But in the end, this is a case about credibility, Dan, and when it comes down to it, it’s reasonable doubt.  It’s not an equal balance here.  The burden is on the prosecution, and it’s the main witness...

ABRAMS:  Yes, yes, yes, yes.

FLOYD:  Yes, yes.  The main witness...

ABRAMS:  The burden’s on the prosecution.  We know.  We know.

FLOYD:  If the main witness has a credibility problem, then the prosecution has a credibility problem.

ABRAMS:  Right.  That’s right.

FLOYD:  Now, the prosecution here has the corroboration of the siblings, and that should help.  But we’re still waiting to hear from the mother, and she’s probably going to be more of a problem for the prosecution.

ABRAMS:  All right, we—look, Paul—Paul Pfingst, bottom line is that the majority of people coming out of that courtroom have said that—the prosecutors can’t be happy.  Doesn’t mean that they have—it doesn’t mean their case is dead, but—and it doesn’t mean—you know, some would say, as Jim Thomas says, Look, he thinks that the boy did fine.  But no one’s coming out and saying that this kid hit a home run for the prosecutors.

PAUL PFINGST, FORMER PROSECUTOR:  Well, that’s true.  And it is so rare for that to happen, for prosecutors to have a victim of this age who hits a home run...

ABRAMS:  Really?

PFINGST:  ... because you carry so much baggage and because, almost inevitably in these cases, there’s past denials.  It almost always happens.  And those past denials are a substance and a full impact of cross-examination.  And so when people had had this idea that prosecutors across this country day in and day out walk into cases with sexual molest victims who come and hit home runs, that’s not the way it works.  It’s the same thing on domestic violence cases.  There’s always baggage that comes with it.  And yet you get convictions.  The jurors are real good at sifting through what stuff is expected of a young man who may be sexually molested and what stuff is not.

ABRAMS:  Yes, but you’d have to concede—I got to wrap up it.  You have to concede this kid is carrying a little bit more baggage with him than an ordinary kid, I mean, apart from the denials.

PFINGST:  He’s carrying some—we haven’t seen some of the baggage, but we also haven’t seen the rulings that are still lurking out there about whether other evidence is going to come in of other molests.

ABRAMS:  I agree.  I agree.  I agree.  That’s...

FLOYD:  It’s not coming in.

ABRAMS:  That’s—it is going to come—none of this—come on!

CARDOZA:  No, it’s not coming in.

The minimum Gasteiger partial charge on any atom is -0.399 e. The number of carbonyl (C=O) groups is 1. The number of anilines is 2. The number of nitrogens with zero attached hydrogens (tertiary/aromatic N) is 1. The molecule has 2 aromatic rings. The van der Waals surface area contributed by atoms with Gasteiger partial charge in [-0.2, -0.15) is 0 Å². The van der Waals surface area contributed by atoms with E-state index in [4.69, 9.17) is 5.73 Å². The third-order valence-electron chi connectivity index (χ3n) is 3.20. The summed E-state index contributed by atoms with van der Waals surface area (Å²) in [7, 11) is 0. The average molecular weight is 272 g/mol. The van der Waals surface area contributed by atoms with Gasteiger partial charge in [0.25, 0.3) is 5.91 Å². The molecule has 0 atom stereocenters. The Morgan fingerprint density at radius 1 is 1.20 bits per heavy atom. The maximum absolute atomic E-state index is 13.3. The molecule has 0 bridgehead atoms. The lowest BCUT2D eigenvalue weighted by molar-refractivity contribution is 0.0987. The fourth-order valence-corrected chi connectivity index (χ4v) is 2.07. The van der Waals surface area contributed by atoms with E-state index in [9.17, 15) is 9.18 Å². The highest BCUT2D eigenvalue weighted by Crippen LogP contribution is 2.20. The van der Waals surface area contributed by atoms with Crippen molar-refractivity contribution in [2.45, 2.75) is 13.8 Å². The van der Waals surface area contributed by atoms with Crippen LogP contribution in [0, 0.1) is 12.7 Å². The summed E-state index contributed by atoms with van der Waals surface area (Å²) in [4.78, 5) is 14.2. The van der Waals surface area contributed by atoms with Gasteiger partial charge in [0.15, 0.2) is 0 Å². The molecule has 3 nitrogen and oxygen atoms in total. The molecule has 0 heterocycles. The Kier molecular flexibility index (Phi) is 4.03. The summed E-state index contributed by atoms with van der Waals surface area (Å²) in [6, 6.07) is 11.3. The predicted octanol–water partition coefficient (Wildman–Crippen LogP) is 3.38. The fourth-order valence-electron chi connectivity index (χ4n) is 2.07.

ABRAMS:  All right.  All right.  All right.


ABRAMS:  Well, let me take a quick break here.  We’ll talk about that more in a minute.  Also coming up: The man accused of the Atlanta shooting rampage back in a courtroom, this time surrounded by big, beefy deputies.  And a guilty verdict for an accused corporate crook.  The “I didn’t know, I was just the CEO” defense did not work.  And Scott Peterson heads back to court to find out if he’s going to get the death penalty.  Tonight, Laci’s mother fires off an angry letter.






ABRAMS:  Michael Jackson, apparently still feeling the aftereffects of that back pain that almost landed him in the slammer last week.

We’re back talking about the Jackson case.  All right, look, we were talking a minute ago with my guests about possible inconsistencies.  And before we get to some of the broader issues, let me lay out for you some of the stuff the defense seems to be doing, and if they’re able to prove it, how bit a deal it’s going to be.  All right, let’s put it up.  All right.

Quote No. 1 -- and this is part of the cross-examination.  “Did you ever try to reach Jay Leno on the telephone?”  This is Tom Mesereau asking the boy, the accuser.  “Yes.”  “Did you dial the number?”  “Yes.”  “Was your mother with you?”  “No.”  “Was anybody in the background?”  “I’m pretty sure that I was in the hospital, so either it could have been my dad or maybe a nurse that would come in and do my vital signs or something.”  “Who answered the phone?”  “Answering machine.”  “Did you ever actually get Mr. Leno on the phone?”  “No.”  “So you deny you’ve ever spoken to him on the phone, right?”  “I’ve never spoken to Jay Leno.”

Well, in the opening statement, the defense said the following.  “Jay Leno told the Santa Barbara police something was wrong.  The conversation was recorded.  It was the accuser calling him, not mother.  But he said, I could hear the mother in the background, and the way he approached me, saying, I love you, I watch you late at note, suggested to him something was wrong.  Leno terminated the conversation fairly quickly.  He told the police they were looking for a mark.”

Before I get to the second one—you know, if they can prove that, Michael Cardoza, big deal?  Not big deal?

CARDOZA:  Oh, huge deal.  Come on!  If he lies about that, what’s it mean?  That mark didn’t work, so he goes after Michael Jackson.  I mean, you’ve got, what, a 14-year-old trapped in a 46-year-old body?  He’s the perfect mark!

ABRAMS:  And see, that’s what I’m—that’s what I’m talking about, Jim Thomas.  I mean, I’m talking about—let me play one more.  I’m going to show one more of these possible defense traps, if we can put it up.